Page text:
Thursday, August 19, 2004

What American Intelligence has done.

Just compiling some information for my own purposes, and I decided to make a list of everything American Intelligence has done and say whether the world is safer or not.

1. The CIA correctly identified North Korea's nuclear program, and the state department called them out. The situation is a lot clearer and in the open, and other countries have began to be very interested in dismantling their program.
No less safe, but if knowing about the threat makes you safer then the world is safer.

2. Libya’s WMD program was correctly identified, and brought to and end through intense negations. Admittedly, we did not think they were as far along as they were, but you can't be right all the time right.
Safer

3. We brought Iran to the attention of the IAEA, and send France, Germany, and Britain to take a look. Their interest has been gained. Iran is either in the middle of cleaning up or getting dirtier depending on how you look at it.
No less safe, but if knowing about the threat makes you safer then the world is safer.

4. As of know it appears that Iraq's WMD's was non-existent, though programs existed. Even other Arab countries where fooled.
Safer, though the claims the CIA made have not been verified.

5. American Intelligence has not caught Bin Laden, but they are working on that.
Less Safe, just by the fact that we don't know where he is.

6. The FBI had capability of getting the names of 5 of the Sept. 11 hijackers. If the CAPPS project would have been done 4 years ago, but it was not.
Less Safe, this project and others like it could save lives in the future but is not being done because of civil liberty concerns.


I would like to point out that it appears that the main country working to make the world a better place is America and her allies; everyone else just seems to take their lead from us. The only exception recently has been the Sudan issue. Where America really has not taken the lead, though I do not know if we should.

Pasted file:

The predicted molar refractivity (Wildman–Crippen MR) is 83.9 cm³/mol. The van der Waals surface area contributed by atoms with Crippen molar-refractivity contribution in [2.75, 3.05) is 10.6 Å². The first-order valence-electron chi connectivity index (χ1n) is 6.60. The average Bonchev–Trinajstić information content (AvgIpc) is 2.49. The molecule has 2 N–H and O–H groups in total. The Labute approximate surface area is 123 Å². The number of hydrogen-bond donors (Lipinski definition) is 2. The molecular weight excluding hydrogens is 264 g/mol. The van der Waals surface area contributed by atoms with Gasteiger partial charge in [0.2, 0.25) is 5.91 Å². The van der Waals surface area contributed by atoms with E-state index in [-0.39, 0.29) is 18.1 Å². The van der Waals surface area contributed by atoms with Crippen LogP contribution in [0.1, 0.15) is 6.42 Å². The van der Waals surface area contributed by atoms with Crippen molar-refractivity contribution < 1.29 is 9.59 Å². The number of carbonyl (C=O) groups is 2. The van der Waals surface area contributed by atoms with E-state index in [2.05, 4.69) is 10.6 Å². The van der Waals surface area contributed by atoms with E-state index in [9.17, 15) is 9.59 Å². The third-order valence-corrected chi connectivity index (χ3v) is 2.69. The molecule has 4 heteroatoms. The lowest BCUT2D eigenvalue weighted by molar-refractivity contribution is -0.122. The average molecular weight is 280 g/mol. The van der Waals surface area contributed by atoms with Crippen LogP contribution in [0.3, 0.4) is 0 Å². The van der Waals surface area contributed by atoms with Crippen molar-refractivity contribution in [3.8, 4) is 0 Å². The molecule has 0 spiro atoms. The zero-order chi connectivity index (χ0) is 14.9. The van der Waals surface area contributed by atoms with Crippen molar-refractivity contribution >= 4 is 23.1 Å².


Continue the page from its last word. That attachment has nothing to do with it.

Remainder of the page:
Overall, not a perfect record, but a very nice one.

Cube

4 comments:

Andrew said...

Just for the hell of it (and not because I don't believe you), do you have documentation that American Intelligence services 'outed' the programs in NK and Iran? Maybe we did; I haven't been keeping track of it well enough, but I don't usually see reports specifying what intelligence service is responsible when.

I'm particularly suspect about NK. NK has always been very open about their programs, and their tests. Commanding a 'Most Hated Nation' with few tradable resources, Kim Jung Il uses military posturing as a means for political leverage. Its far more worthwhile for him to brag about and exaggerate his programs than it is to be secretive about them--and in my understanding, that's what he does.

I also disagree with you when you say "No less safe, but if knowing about the threat makes you safer then the world is safer." In both cases, I think it's far more complicated. Confronting nations escalates the situation, and can make attacks more emminent. You need to strike a balance between keeping them from running off on their own and lashing out like a trapped animal. So to say that confronting NK and Iran over their weapons program makes us 'no less safe' is maybe a little over-simplified.

And the statement that the Iraq War has made us 'Safer' is a matter of opinion. I would agree that it has made the American mainland more safe, because it created a focal point for those who want to 'hit us'. But I wouldn't rush to the assertion that an unstable Iraq is a lesser threat to America than Saddam's regeime was. It's debatable whether Saddam was already contained (as a threat) and for how long that would have lasted. Likewise, it's debatable how much of a direct threat we see in an uncontrolled country with an active insurgency. Maybe we're safer, maybe we're not.